He's never had a golf lesson in his life and has a homemade swing that suits his go-for-broke personality; he's a high-energy bundle of nerves and prodigious length and boundless creativity with a limited attention span and a pink driver.
In his world, there is no punctuation.
Thoughts just shoot by, a million miles an hour; like a swarm of bees, they never stop distracting him.
At the presentation ceremony, instead of thinking about the magnitude of what he'd done, Bubba was staring at a helicopter in the sky and wanting to ask Charl Schwartzel, the defending champion presenting him with the green jacket — who's also a pilot — what kind of helicopter it was.
Bubba not only somehow survived the school psychologist in the Florida Panhandle but an albatross from a gallant Louis Oosthuizen, the specter of Phil Mickelson — whose catastrophic triple bogey on the fourth hole will haunt him — as well as the cauldron that is Augusta National.
"I was nervous on every shot, every putt," Watson admitted.
But his great feat on this Sunday was that he somehow corralled those nerves and focused that energy and, if he can find the secret to that, might just grow into one of the game's great visionaries.
He's not Seve Ballesteros.
But the shot Watson hit to seal his breakthrough major was worthy of the late, great Spanish escape artist.
After hitting a high hook into the trees off the tee on the second playoff hole against a gallant Oosthuizen, it looked as if Bubba's goose was cooked.
But six years ago, when he first hired his caddie, Ted Scott, Watson told him the first rule of Bubba golf.
"If I have a swing, I’ve got a shot," he said.
Scott, wisely, reminded his man of that mantra when they ventured into the forest.
If anything, Watson's notorious trouble focusing was helped by being in peril.
"Makes you concentrate," he said.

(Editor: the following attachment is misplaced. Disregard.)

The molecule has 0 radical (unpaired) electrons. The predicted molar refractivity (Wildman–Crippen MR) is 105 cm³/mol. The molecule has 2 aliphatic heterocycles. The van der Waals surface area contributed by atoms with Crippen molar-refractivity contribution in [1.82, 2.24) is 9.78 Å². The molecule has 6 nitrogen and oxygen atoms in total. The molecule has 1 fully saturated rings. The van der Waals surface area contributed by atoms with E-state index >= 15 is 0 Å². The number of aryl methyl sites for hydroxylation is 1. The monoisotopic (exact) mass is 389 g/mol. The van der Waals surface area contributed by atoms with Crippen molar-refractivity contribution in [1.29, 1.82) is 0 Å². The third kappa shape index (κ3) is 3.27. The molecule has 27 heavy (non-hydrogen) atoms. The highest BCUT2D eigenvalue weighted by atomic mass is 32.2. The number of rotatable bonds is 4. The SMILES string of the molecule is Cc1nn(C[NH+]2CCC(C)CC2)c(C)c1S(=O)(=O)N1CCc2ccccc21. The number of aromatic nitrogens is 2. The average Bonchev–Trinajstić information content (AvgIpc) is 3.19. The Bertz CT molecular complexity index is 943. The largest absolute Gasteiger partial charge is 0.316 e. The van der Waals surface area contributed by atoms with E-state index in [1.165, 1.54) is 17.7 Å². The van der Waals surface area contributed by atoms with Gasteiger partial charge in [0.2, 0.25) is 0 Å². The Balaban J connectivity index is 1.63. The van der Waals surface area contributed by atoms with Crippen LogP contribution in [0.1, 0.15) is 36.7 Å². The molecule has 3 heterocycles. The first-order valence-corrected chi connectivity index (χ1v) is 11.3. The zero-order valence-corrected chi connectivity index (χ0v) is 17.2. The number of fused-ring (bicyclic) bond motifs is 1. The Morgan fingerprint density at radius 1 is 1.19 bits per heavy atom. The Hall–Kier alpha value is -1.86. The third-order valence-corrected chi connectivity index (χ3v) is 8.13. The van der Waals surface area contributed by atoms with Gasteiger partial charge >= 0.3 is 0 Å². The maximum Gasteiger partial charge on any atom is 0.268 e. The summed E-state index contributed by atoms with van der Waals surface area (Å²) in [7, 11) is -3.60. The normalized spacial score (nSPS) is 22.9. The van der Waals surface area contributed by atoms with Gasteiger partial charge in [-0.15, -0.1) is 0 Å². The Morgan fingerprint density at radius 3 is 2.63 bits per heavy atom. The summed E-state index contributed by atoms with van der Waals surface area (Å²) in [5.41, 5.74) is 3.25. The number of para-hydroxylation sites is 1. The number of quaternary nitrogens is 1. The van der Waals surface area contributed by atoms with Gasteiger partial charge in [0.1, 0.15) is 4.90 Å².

And he did, pulling off one of the greatest shots in Masters' history, a shut-down wedge from 155 yards that missed the trees, then hooked almost 50 yards before coming to rest about 20 feet from the flag.
"Got in those trees, hit a crazy shot that I saw in my head, and now I'm sitting here with a green jacket on," Watson said.
Oosthuizen, who'd taken the lead after recording the first albatross on the second hole in Masters' history, had no idea where Watson was but saw "a curveball going to the right" coming out of the trees.
"An unbelievable shot," he said.
When Oosthuizen's chip from the front of the green ran long, and he agonizingly missed his long try for par, Watson two-putted to become the third left-hander to win the coveted green jacket in 10 years, joining Mickelson (three times) and Mike Weir.
And then came the tears.
He might be a good ol' boy — he recently bought the General Lee, the car used in "The Dukes of Hazard," which has the Confederate flag on its roof — but Watson's not afraid to cry and has done so after his previous wins, especially after the death of his father.
A handful of players, like Watson devout Christians, waited by the green to embrace him, as did his mother.
"We didn’t have any words," he said, "We just cried in each other's arms."
At a rented home in Orlando, his wife, Angie, awaits him with their newborn adopted son, Caleb.
Before he left to see them, Watson entertained the media with a long — though characteristically scattered — dissertation on "Bubba golf."
"My caddie always called it Bubba golf. And, truthfully, it's like Seve played," the 33-year-old said. "He hit shots that were unbelievable. Phil Mickelson, he hits the shot, goes for broke.
"So for me, that's what I do. I attack. Always attack. I don't like to go to the center of the greens. I want to hit the incredible shot. Who doesn't? That’s why we play the game of golf, to pull off the amazing shot."
Will he change now?
"No, I don't play the game for fame," he said.
"It’s just me. I'm just Bubba. I goof around. I joke around."
But he’s also capable of poignancy.
When he was asked whether he'd ever dreamed of winning the Masters, he shook his head, with tears in his eyes.